“A partner is not a village,” my friend reminded me the morning after yet another of my white picket fences fell. I was suffering from the vestiges of my date-to-mate days, when a person’s wink would send my imagination to a fenced-in back yard where a tall man tossed a ball to my children, his wedding band glistening in the sun (he was left-handed). I wanted the type of family that fits neatly on one piece of construction paper. See two parents. See two children. See one dog. See green sun; another kid took the yellow crayon.
My friends sometimes have to nudge me toward my higher picture—the one that doesn’t rely on the classist trope of the contained family, protected and disconnected from others. Moon-round with my daughter, I’d imagined a community like the one I’d only read about in Shay Youngblood’s Big Mama Stories—lots of mamas all around, each with a different lesson to prepare a young girl for the world. But the unfulfilled promise of integration means that my daughter’s aunties, uncles, and “other mothers” are not three doors down; there is no genuine neighborhood watch made of friends who call to tell you what your children are doing. In fact, there are few streets where our children are both welcome and safe. It seems that community is more imaginary than tangible, developed and maintained in virtual space.
When I run out of diapers ten minutes before bed time, it doesn’t matter how many Facebook friends I have. When rush hour traffic stands between me and my child’s daycare, the long-distance aunties can’t pick the baby up by Skype. Nor can they assist when the biscuits are burning while the baby’s in the bath tub. Or when I don’t feel like making biscuits at all and I’ve already maxed out my fast food cheat days. Or when I’m three days from a paycheck and the gas light is on in my car. Or when I need help with potty training because my toddler is bored by my praise. Or when I just need three hours without a demand. A parent needs a lot of favors; the marriage script suggests that it is easier to roll over to ask for them than to reach out.
Reaching out takes practice, patience and awkwardness. I’ve stood in front of churches with a baby on my hip, wondering what kind of small talk would lead to a dinner invitation. “Wasn’t that sermon good? I’m a long way from home and hungry.” Or “Sister so-and-so sang her face off! I’m a long way from home and can’t cook.”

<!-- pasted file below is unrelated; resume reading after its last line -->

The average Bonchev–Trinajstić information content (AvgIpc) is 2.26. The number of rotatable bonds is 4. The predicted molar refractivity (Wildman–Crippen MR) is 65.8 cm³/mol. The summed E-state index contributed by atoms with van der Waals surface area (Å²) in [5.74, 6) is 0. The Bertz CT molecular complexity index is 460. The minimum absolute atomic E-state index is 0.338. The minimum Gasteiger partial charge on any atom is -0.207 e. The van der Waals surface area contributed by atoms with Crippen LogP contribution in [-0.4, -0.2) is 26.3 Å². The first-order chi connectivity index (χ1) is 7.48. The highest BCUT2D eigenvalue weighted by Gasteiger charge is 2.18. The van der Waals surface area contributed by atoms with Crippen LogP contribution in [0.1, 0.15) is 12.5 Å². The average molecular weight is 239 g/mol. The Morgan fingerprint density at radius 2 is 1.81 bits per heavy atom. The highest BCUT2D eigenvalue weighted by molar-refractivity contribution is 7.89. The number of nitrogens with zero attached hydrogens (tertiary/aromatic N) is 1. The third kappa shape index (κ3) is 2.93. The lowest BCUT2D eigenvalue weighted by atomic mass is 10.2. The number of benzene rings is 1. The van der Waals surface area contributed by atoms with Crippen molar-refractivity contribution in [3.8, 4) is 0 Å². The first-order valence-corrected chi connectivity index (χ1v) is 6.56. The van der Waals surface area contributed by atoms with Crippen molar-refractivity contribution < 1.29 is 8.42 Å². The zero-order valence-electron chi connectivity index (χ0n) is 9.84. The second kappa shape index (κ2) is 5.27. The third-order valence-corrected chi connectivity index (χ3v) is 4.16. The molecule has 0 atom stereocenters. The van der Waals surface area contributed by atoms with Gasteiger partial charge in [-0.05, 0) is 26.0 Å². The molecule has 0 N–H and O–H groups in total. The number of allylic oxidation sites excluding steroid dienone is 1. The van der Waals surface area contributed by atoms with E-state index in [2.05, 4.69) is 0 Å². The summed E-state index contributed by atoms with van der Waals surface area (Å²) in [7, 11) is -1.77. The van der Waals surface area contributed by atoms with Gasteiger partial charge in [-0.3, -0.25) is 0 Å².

We usually ended up at the soul food restaurant around the corner, a table for one and a half.
I also tried to find community in my daughter’s school by employing a stay-at-home mom invention—the play date. The ask is something like this: “I know our kids play together for at least six hours five days a week, but I think they might also like to play together on Saturdays so I can mostly talk to you while we make sure they don’t burn the place down.”
Community means practical, difficult questions. Can you be at this place at this time? Can we share space? Can we share food? Can I help you clean/ fold/ wash? Can you help me wash/ fold/ clean? Can we be each other’s emergency contact? Can I loan you money? Can I borrow money? Can we physically show up for each other?
The practical questions are the bones of community; the philosophical ones are the spirit that animates them: Can we love each other as if they are not shooting us down in the streets with impunity? When we hug, can I hold onto your body as if no one has ever knocked it down, held it down, dragged it, beat it, ignored it, not seen it, mocked it, or otherwise disrespected its divinity? May I? Will you? Can we share our triggers and respect them? Can you tell me when my unattended hurts begin to do harm of their own? Will I hear you? Can we show love and be love and live love? Can we listen as if no one has ever silenced us? Can we cry as if no one has ever told us that tears were for the weak? Can we laugh as if no one has ever said laughter was counter-revolutionary? Can we build the world we want to see with the bricks and mortar of theory and praxis? Can we live in intention?
The affirmative answers to these questions are the basis of my ideal community, the relationships I’d like my daughter to map onto her construction paper. See Mommy. See family. See us. See me.
Asha French is a writer and mother living in Atlanta.
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